Lucrative IT career
IS information technology ( IT) still worth learning? This question has been asked quite a bit, especially by parents concerned about the employment prospects of their children.
They worry that there are too many IT graduates in the market since IT has been a popular course for many years.
Not only are IT graduates still valuable to industries and exposed to endless opportunities, but they are also the key group of people to facilitate Malaysian industries’ evolution into a higher form.
Specifically, IT could be the gamechanger in solving issues with jobs that are dangerous, dirty or difficult ( 3D), a recently much- discussed topic.
As an essential component to innovation and productivity across a wide range of sectors, IT is also at the very centre of the way we work, learn, communicate, socialise and entertain ourselves.
This creates exciting career opportunities, so studying IT can be one of the best preparations for the future.
Prof Govindan Marthandan, deputy dean ( academic) at Multimedia University’s ( MMU) Graduate School of Management ( GSM) and expert in operations management, believes that IT, if properly used and guided by human compassion, can change not only how society looks at 3D jobs, but also ensure long- term prosperity for everyone.
“IT is an extremely versatile tool and in it resides many solutions to our daily problems. IT enables complex calculations and model- making, allowing us to depict endless number of complicated what- if scenarios,” he says.
What such extensive simulations afford us is the ability to figure out how we could do things in different and better ways.
Many 3D jobs exist because of the waste generated in the manufacturing of goods, and IT allows us to map out the entire process in the virtual world and pinpoint places where waste could be reduced.
“It would be unrealistic to hope that we could completely eliminate danger and waste, but the fact is that IT can be used for detecting waste, so we should take advantage of this.
“We can and should deploy IT to implement preventive maintenance so that we can spot and solve problems before they become not only dirty and difficult, but also dangerous,” he adds.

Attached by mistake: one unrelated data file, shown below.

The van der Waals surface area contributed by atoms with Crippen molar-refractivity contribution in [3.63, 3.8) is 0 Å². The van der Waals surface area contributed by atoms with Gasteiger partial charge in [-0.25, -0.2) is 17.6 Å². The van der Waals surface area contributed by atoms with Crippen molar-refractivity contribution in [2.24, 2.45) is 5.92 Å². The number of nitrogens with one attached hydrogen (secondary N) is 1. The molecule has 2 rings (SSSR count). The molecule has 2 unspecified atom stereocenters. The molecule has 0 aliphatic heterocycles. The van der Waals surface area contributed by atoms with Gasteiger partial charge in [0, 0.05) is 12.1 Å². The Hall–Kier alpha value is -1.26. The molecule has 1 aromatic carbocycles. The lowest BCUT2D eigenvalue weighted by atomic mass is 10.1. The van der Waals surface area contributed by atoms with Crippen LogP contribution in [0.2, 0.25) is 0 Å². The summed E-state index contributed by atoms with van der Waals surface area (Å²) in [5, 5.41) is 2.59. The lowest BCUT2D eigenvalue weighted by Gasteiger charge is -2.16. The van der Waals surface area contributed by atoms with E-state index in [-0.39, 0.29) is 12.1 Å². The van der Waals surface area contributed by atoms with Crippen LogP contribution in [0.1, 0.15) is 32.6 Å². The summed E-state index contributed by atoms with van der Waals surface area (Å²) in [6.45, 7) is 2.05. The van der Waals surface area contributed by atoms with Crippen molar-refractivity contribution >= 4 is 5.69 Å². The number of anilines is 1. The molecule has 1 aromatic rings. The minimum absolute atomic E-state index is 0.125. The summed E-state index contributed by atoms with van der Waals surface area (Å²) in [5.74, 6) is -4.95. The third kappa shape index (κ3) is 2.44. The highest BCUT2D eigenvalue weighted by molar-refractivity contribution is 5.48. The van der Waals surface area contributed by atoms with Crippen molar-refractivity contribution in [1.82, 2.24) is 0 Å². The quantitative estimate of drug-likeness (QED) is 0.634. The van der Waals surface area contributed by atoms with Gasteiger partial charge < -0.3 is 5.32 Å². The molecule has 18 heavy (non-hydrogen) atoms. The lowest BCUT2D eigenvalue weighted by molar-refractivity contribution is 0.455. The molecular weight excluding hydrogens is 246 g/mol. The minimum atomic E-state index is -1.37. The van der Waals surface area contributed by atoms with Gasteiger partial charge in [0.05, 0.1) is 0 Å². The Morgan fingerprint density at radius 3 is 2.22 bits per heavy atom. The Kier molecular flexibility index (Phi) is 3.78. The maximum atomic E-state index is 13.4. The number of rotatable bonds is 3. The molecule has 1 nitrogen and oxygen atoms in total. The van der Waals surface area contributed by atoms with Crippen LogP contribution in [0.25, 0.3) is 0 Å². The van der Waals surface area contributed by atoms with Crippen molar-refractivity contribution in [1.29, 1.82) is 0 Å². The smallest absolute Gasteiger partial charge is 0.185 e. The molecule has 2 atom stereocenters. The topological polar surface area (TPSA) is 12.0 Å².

Such systems are already employed in various forms in some parts of the world. One example is the tsunami warning alert.
Some regions already have this in place, but before the earthquake and tsunami in 2004, the Indian Ocean did not have it. Had it been in place at that time, probably far fewer lives would have been lost.
While the comparison to a tsunami warning system might seem out of place, for Prof Govindan, it is not.
“It is a system used to anticipate potential problems, and there is no reason we cannot scale it to manufacturing, construction or other activities. Other countries have already deployed them, so we should really give more attention to this.”
Deploying these IT solutions across Malaysian industries will open up many opportunities for IT graduates for years to come.
As countless systems will have to be created, corrected and optimised, the country needs more IT experts to cater to the demand of producing state- of- the- art IT systems. For this reason, IT jobs will continue to be a lucrative career in the future.
Prof Govindan gives an example from the Malaysian banking industry. “Decades ago, the banking industry was mostly a manual operation and the image of bank workers was not stellar.
“Things were slow; to improve efficiency, computers were introduced and IT allowed the banking system to be highly efficient and profitable.”
According to Prof Dr Ahmad Rafi Mohamed Eshaq, president of MMU, this is perhaps the best time for students to develop their IT expertise.
“Malaysians are becoming more aware of the need to modernise the 3D jobs because, in doing so, it would help boost the Malaysian economy while at the same time reduce our dependency on foreign labour,” he says.
With regard to the best university to pursue IT studies, Prof Rafi says, “For many years, MMU has been recognised as a world- class university for IT and technology studies.”
As part of its 20th anniversary celebration, MMU is offering automatic rebates and scholarships for all students who enrol in its April intake.
Foundation students are assured rebates of 5%, while bachelor’s students get 10% off. On top of these rebates, qualified students stand to enjoy scholarships worth up to RM4mil.
For more information, visit www. mmu. edu. my or call 1300 800 668.
Qualified IT graduates are key to the development of Malaysian industries.